Solution to Homework 2 Olena Bormashenko September 23, 2011 Section 1.4: 1(a)(b)(i)(k), 4, 5, 14; Section 1.5: 1(a)(b)(c)(d)(e)(n), 2(a)(c), 13, 16, 17, 18, 27 Section 1.4 1. Compute the following, if
More informationVector and Matrix Norms
Chapter 1 Vector and Matrix Norms 11 Vector Spaces Let F be a field (such as the real numbers, R, or complex numbers, C) with elements called scalars A Vector Space, V, over the field F is a nonempty
More informationI. GROUPS: BASIC DEFINITIONS AND EXAMPLES
I GROUPS: BASIC DEFINITIONS AND EXAMPLES Definition 1: An operation on a set G is a function : G G G Definition 2: A group is a set G which is equipped with an operation and a special element e G, called
More informationAbstract: We describe the beautiful LU factorization of a square matrix (or how to write Gaussian elimination in terms of matrix multiplication).
MAT 2 (Badger, Spring 202) LU Factorization Selected Notes September 2, 202 Abstract: We describe the beautiful LU factorization of a square matrix (or how to write Gaussian elimination in terms of matrix
More informationMatrix Representations of Linear Transformations and Changes of Coordinates
Matrix Representations of Linear Transformations and Changes of Coordinates 01 Subspaces and Bases 011 Definitions A subspace V of R n is a subset of R n that contains the zero element and is closed under
More informationMAT 200, Midterm Exam Solution. a. (5 points) Compute the determinant of the matrix A =
MAT 200, Midterm Exam Solution. (0 points total) a. (5 points) Compute the determinant of the matrix 2 2 0 A = 0 3 0 3 0 Answer: det A = 3. The most efficient way is to develop the determinant along the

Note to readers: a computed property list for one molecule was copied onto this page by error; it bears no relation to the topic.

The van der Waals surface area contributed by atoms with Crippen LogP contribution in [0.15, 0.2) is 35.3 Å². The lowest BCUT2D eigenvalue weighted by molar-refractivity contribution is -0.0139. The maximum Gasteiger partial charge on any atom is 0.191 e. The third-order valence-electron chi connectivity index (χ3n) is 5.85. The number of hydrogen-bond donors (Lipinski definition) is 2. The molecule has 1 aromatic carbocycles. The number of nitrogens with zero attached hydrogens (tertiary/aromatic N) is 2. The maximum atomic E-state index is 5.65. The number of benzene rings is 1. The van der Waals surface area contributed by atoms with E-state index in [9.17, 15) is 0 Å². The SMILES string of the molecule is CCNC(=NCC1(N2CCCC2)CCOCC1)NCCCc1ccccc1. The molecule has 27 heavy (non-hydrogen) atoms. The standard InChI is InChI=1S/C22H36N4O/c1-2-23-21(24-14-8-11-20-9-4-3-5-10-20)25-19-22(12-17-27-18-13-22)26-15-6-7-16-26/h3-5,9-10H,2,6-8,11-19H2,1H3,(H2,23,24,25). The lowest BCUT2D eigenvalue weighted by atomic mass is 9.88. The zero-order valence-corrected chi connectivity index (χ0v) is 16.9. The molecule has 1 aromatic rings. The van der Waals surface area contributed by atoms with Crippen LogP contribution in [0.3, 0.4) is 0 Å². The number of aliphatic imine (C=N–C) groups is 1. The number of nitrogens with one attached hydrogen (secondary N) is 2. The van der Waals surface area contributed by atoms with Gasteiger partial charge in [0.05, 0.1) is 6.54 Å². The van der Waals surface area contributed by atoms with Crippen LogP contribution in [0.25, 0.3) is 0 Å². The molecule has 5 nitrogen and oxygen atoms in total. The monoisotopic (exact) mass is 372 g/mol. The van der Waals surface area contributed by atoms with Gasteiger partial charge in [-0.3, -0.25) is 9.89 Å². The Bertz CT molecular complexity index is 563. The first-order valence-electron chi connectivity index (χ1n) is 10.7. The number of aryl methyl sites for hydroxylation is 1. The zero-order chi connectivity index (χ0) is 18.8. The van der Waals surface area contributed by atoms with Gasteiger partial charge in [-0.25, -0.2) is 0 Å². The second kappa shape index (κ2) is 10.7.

More informationArithmetic and Algebra of Matrices
Arithmetic and Algebra of Matrices Math 572: Algebra for Middle School Teachers The University of Montana 1 The Real Numbers 2 Classroom Connection: Systems of Linear Equations 3 Rational Numbers 4 Irrational
More information7 Gaussian Elimination and LU Factorization
7 Gaussian Elimination and LU Factorization In this final section on matrix factorization methods for solving Ax = b we want to take a closer look at Gaussian elimination (probably the best known method
More informationUniversity of Lille I PC first year list of exercises n 7. Review
University of Lille I PC first year list of exercises n 7 Review Exercise Solve the following systems in 4 different ways (by substitution, by the Gauss method, by inverting the matrix of coefficients
More informationMATH 304 Linear Algebra Lecture 9: Subspaces of vector spaces (continued). Span. Spanning set.
MATH 304 Linear Algebra Lecture 9: Subspaces of vector spaces (continued). Span. Spanning set. Vector space A vector space is a set V equipped with two operations, addition V V (x,y) x + y V and scalar
More informationLinear Algebra Notes for Marsden and Tromba Vector Calculus
Linear Algebra Notes for Marsden and Tromba Vector Calculus ndimensional Euclidean Space and Matrices Definition of n space As was learned in Math b, a point in Euclidean three space can be thought of
More informationLS.6 Solution Matrices
LS.6 Solution Matrices In the literature, solutions to linear systems often are expressed using square matrices rather than vectors. You need to get used to the terminology. As before, we state the definitions
More informationPractical Guide to the Simplex Method of Linear Programming
Practical Guide to the Simplex Method of Linear Programming Marcel Oliver Revised: April, 0 The basic steps of the simplex algorithm Step : Write the linear programming problem in standard form Linear
More informationLinear Algebra I. Ronald van Luijk, 2012
Linear Algebra I Ronald van Luijk, 2012 With many parts from Linear Algebra I by Michael Stoll, 2007 Contents 1. Vector spaces 3 1.1. Examples 3 1.2. Fields 4 1.3. The field of complex numbers. 6 1.4.
More informationFactorization Theorems
Chapter 7 Factorization Theorems This chapter highlights a few of the many factorization theorems for matrices While some factorization results are relatively direct, others are iterative While some factorization
More information8 Primes and Modular Arithmetic
8 Primes and Modular Arithmetic 8.1 Primes and Factors Over two millennia ago already, people all over the world were considering the properties of numbers. One of the simplest concepts is prime numbers.
More informationSubspaces of R n LECTURE 7. 1. Subspaces